Megaload fight headed to federal court
A court hearing that could decide the future use of U.S. Highway 12 by shippers of megaloads has been set for Aug. 27 before Judge B. Lynn Winmill in Boise.
Last week, the Nez Perce Tribe and Idaho Rivers United filed a lawsuit against the U.S. Forest Service for not stopping transport company Omega Morgan from hauling a 21-foot-wide, 255-foot-long, 644,000-pound evaporator across the Nez Perce-Clearwater National Forest via the twisting highway that also passes through the Middle Fork of the Clearwater-Lochsa Wild and Scenic River corridor.
The tribe and environmental group have asked Winmill to issue an emergency injunction that would compel the Forest Service to enforce its jurisdiction over megaload shipments across the forest and through the Wild and Scenic River corridor.
Idaho Rivers United won a judgment against the Forest Service earlier this year based upon a case it filed in 2010. That case alleged the agency had ignored its authority and obligation to protect the river corridor. Winmill ruled the agency has the authority to review megaload transport permits issued by the Idaho Transportation Department.
Based on that ruling, Forest Service Supervisor Rick Brazell established interim criteria that defined megaloads as those that are more than 16 feet wide and 150 feet long, those that require more than 12 hours to pass through the forest and river corridor and those that require physical modification of the highway or adjacent vegetation.
The Omega Morgan shipment met two of those definitions, and Brazell informed the transportation department and the shipping company that his agency would not approve the loads until it had completed a study of the river corridor’s intrinsic values, established procedures to evaluate megaload shipments and had a chance to consult with the Nez Perce Tribe on those procedures.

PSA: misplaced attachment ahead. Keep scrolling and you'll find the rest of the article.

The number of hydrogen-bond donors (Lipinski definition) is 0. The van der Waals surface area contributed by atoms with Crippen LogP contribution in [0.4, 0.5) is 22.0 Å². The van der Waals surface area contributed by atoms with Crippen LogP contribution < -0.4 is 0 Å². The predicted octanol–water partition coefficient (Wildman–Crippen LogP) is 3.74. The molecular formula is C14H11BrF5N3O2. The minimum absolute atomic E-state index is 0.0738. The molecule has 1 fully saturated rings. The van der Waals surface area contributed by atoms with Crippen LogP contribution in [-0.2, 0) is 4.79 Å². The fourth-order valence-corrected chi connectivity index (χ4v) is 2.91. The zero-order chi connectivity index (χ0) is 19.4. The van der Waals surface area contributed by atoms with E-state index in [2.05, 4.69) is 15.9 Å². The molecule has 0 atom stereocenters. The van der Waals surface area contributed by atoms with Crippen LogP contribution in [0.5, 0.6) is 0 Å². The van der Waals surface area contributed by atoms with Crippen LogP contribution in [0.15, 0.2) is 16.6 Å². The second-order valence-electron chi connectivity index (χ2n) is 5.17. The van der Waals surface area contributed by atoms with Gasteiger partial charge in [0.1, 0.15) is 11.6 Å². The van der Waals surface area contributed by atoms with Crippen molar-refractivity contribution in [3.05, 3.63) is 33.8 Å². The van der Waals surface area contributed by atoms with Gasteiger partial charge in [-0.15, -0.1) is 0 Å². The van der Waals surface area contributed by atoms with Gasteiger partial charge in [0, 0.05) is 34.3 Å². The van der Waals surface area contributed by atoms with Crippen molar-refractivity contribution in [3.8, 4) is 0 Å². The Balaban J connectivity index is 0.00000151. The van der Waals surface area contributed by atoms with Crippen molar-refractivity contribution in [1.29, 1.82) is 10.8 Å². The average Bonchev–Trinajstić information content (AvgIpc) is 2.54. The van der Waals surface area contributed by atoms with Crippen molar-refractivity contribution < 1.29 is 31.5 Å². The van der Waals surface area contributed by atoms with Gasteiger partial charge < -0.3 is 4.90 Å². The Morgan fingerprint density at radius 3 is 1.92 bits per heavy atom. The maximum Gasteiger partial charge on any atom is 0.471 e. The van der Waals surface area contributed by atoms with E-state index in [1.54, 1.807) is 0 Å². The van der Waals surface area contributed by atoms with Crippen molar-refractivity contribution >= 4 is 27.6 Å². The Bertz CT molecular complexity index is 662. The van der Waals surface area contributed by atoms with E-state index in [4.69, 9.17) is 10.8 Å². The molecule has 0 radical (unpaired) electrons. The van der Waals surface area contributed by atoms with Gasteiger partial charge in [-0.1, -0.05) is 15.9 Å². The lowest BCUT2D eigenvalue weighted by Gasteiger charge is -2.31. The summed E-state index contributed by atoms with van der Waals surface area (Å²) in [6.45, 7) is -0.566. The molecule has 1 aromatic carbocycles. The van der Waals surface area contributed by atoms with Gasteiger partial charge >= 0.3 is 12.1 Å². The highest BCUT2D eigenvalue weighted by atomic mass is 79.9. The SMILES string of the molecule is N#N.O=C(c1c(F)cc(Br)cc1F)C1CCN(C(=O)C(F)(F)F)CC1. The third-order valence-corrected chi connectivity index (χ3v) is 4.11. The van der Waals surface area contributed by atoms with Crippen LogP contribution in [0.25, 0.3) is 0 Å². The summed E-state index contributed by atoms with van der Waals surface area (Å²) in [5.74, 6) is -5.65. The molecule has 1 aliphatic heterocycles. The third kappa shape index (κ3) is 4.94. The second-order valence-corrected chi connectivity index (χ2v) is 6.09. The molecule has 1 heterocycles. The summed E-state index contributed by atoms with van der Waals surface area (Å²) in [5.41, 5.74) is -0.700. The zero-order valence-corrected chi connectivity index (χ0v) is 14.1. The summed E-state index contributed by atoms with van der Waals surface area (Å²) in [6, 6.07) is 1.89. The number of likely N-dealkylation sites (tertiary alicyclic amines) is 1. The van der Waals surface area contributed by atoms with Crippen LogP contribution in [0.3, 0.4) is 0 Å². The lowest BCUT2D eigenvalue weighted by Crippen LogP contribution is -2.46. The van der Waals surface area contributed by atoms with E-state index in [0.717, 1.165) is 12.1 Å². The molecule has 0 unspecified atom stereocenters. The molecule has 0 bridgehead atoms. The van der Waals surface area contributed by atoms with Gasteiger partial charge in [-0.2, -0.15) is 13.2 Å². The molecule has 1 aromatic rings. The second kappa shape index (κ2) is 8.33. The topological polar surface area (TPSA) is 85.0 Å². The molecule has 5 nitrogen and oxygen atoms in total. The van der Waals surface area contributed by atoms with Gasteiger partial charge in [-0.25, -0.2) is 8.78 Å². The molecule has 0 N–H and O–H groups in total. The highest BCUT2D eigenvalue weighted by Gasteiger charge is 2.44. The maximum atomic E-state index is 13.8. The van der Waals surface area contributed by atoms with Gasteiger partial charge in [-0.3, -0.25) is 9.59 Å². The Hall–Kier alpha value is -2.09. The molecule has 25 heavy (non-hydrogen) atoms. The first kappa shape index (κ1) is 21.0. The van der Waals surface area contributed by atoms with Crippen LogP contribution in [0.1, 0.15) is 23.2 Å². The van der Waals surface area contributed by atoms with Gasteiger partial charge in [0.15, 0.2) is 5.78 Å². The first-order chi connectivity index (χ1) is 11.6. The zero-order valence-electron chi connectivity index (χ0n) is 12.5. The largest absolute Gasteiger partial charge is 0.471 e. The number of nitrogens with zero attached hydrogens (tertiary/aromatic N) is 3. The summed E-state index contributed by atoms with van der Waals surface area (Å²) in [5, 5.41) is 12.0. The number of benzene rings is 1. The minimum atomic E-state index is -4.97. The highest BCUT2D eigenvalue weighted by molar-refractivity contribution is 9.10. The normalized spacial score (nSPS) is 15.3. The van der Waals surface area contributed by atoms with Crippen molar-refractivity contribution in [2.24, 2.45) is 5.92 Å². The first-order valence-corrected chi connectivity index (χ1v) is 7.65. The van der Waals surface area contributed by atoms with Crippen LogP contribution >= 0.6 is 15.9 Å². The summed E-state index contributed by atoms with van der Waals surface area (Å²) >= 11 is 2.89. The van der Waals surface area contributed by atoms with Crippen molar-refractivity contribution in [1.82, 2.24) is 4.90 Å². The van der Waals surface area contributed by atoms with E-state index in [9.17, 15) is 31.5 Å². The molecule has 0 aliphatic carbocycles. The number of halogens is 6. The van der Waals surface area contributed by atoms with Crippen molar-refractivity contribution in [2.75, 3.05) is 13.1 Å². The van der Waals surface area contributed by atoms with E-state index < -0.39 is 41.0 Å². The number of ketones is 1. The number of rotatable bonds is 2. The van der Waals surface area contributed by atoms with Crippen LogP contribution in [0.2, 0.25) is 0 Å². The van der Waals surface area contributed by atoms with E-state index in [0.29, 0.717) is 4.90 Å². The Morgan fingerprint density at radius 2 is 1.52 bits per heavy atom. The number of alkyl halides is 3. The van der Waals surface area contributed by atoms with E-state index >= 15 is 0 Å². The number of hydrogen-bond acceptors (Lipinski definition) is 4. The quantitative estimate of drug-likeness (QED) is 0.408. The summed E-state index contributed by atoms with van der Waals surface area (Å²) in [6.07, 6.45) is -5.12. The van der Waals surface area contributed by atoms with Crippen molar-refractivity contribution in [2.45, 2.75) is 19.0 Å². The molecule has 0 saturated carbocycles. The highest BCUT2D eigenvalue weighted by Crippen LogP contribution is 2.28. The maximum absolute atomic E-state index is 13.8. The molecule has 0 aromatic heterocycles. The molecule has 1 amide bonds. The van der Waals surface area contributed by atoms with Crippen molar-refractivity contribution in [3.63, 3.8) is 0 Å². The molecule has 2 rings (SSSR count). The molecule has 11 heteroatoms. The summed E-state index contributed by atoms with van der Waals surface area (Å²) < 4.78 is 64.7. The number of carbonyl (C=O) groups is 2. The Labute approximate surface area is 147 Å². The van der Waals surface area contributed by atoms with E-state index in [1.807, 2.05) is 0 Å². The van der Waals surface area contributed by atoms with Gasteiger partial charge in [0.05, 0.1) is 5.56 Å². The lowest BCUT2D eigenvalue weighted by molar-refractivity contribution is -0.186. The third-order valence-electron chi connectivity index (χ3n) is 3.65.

Despite the federal agency’s objections, the transportation department issued Omega Morgan a permit, and the company began shipping the load east on U.S. Highway 12 on Aug. 5. The agency took no further action to stop the shipments.
“Unless this Court corrects the Forest Service’s determination that it lacks any authority to enforce its jurisdiction to regulate use of U.S. Highway 12 on the national forest, megaloads will be free to traverse the Wild and Scenic corridor without being subject to the Forest Service’s regulatory oversight recently recognized by this Court,” according to the tribe’s motion for a preliminary injunction. “The Forest Service’s determination in fact invites precisely the sort of increased megaload traffic and magnified harm that the Forest’s Service’s interim criteria and initial exercise of jurisdiction were surely aimed to prevent. This will render meaningless the authorities Congress has delegated to the Forest Service to manage and protect, for the U.S. public, the values inherent in the national forest and Wild and Scenic River corridor.”
The load took four nights to reach the Montana state line, during which tribal members and environmental activists staged protests that temporarily blocked the loads and led to several arrests.
During transport of the loads, the company appears to have violated terms of the permit requiring it to delay traffic no more than 15 minutes.
According to The Associated Press, the oversized load made its way through Missoula early Tuesday after a brief protest. No arrests were made. The load was scheduled to leave Bonner on Tuesday night en route to its final destination at the tar sands in Alberta, Canada.